- German Studies 122 – Introductory German II – More of the same, really. I continued to do fairly well, as I tend to do when first starting out with new languages.
- Linguistics 236 – Introduction to Gaelic – An interesting language, and a pretty good class. I’ve forgotten all the Gaelic I learned by now, of course.
- Spanish Literature 127 – Freshman Writing Seminar: Writing about Conquest – Another writing seminar. This one made me wish I had taken the damn AP exam, which could have gotten me out of one of these seminars. The subject matter, on the Spanish conquest of the Americas, was interesting, but the instructor was terrible. She was a grad student who had only taught language courses before, and she was just totally in over her head and couldn’t handle the class at all. I felt kind of sorry for her, but on the other hand she just made the class miserable for everyone.
- Fall 2004
- English 311 – Old English – This class was a lot of fun. It was cool to learn a language in a more philological way, by reading original texts and translating them, rather than the conversational method by which modern languages are generally taught.
- German Studies 200 – Contemporary Germany – Here my German studies hit a wall. The class, basically an intermediate language course with lots of cultural content, was conducted entirely in German, and I was able to more or less muddle through, but I didn’t have the motivation to put in the work necessary to bring my German competence up to the necessary level to really excel. This was the last German course I took.
- Linguistics 301 – Introduction to Phonetics – One of the core courses for the major. It went okay. The instructor was a grad student who wasn’t the best lecturer, but he was a nice guy and did a passable job of running the class in general. I decided I kind of liked phonetics.
- Linguistics 303 – Introduction to Syntax – Another core course. This instructor was another grad student, who was fantastic. I realized quickly that syntax was not for me, and this class would have been excruciating if she hadn’t been such an engaging lecturer. The members of the class also developed a rapport which would serve us well later on.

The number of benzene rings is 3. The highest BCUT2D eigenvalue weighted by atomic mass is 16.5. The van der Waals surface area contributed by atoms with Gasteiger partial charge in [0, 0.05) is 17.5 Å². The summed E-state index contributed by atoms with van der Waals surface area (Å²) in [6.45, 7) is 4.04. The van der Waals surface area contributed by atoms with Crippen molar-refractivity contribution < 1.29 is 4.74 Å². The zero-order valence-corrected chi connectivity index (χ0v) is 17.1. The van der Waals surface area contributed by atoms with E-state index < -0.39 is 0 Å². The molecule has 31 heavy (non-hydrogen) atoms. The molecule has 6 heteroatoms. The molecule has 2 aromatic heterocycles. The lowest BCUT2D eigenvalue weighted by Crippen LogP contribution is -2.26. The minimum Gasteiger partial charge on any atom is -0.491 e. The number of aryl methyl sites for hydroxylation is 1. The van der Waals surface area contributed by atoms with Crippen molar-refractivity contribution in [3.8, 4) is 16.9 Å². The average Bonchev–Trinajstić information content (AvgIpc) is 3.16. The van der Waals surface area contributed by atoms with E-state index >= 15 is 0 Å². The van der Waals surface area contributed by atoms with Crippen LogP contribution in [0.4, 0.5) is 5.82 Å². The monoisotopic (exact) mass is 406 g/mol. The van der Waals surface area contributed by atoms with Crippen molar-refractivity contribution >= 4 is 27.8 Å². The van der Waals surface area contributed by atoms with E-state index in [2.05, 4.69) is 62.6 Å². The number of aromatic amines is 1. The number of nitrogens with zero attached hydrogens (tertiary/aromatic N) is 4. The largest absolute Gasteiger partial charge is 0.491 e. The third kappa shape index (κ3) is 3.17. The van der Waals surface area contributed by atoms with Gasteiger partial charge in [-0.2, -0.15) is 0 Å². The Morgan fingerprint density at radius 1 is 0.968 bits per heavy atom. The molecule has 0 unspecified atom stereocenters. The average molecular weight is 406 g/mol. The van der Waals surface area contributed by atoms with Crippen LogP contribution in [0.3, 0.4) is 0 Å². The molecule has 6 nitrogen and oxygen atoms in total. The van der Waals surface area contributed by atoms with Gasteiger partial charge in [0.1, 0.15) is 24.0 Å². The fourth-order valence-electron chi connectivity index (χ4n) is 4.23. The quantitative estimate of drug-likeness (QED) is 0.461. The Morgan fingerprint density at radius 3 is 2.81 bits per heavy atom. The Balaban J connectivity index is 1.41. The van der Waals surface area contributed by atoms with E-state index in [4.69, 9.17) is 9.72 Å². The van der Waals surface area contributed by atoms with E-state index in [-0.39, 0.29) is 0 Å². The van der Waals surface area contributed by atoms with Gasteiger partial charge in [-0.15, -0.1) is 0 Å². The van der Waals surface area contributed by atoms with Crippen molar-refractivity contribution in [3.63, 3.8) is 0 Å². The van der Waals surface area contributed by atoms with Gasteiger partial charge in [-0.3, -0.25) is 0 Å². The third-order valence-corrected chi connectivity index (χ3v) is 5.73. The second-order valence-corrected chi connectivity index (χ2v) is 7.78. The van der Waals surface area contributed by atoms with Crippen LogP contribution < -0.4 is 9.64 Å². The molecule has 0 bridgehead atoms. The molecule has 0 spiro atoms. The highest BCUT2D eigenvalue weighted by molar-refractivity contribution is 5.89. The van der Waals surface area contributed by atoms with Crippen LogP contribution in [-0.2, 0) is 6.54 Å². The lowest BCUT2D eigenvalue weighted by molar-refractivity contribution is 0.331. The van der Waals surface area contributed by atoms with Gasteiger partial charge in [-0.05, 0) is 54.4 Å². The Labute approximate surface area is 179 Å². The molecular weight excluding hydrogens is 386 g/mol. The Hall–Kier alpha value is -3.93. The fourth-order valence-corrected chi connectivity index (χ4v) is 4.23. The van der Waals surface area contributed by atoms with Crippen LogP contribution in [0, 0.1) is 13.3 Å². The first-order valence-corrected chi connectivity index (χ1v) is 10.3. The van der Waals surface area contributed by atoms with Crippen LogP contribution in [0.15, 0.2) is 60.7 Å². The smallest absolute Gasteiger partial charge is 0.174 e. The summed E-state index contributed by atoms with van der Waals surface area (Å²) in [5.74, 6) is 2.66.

- Near Eastern Studies 111 – Elementary Arabic I – I had been intending to take Arabic since I began school, but held off for the first year to take German and make sure I could handle the college courseload. (I did fine.) When I did finally take it, it turned out to be quite interesting, and not nearly as difficult as people generally make it out to be. The way it was taught was rather unusual compared to other schools, which meant this first part, which was taught by a Lebanese grad student, may not have been as difficult as it might have been elsewhere. Still, I think I learned a fair amount.
- Spring 2005
- Food Science 250 – Kosher & Halal Food Regulations – Kind of a famous course in some circles. An evening course that met once a week. Very interesting, somewhat entertaining, and not at all difficult. I learned a lot.
- Astronomy 104 – Our Solar System – I needed to get some science requirements out of the way. This is one of those huge lecture courses that people take for this reason, but one of the professors (it was team-taught by two) was a really prominent guy who had a huge role on the expedition that had just sent two rovers to the surface of Mars. He would come in on his days and show us pictures he had just downloaded from Mars before beginning his lectures.
- English 312 – Beowulf – Followup to the intro Old English class. We read most of the poem in the original. It was great. I ended up translating the rest on my own over the summer.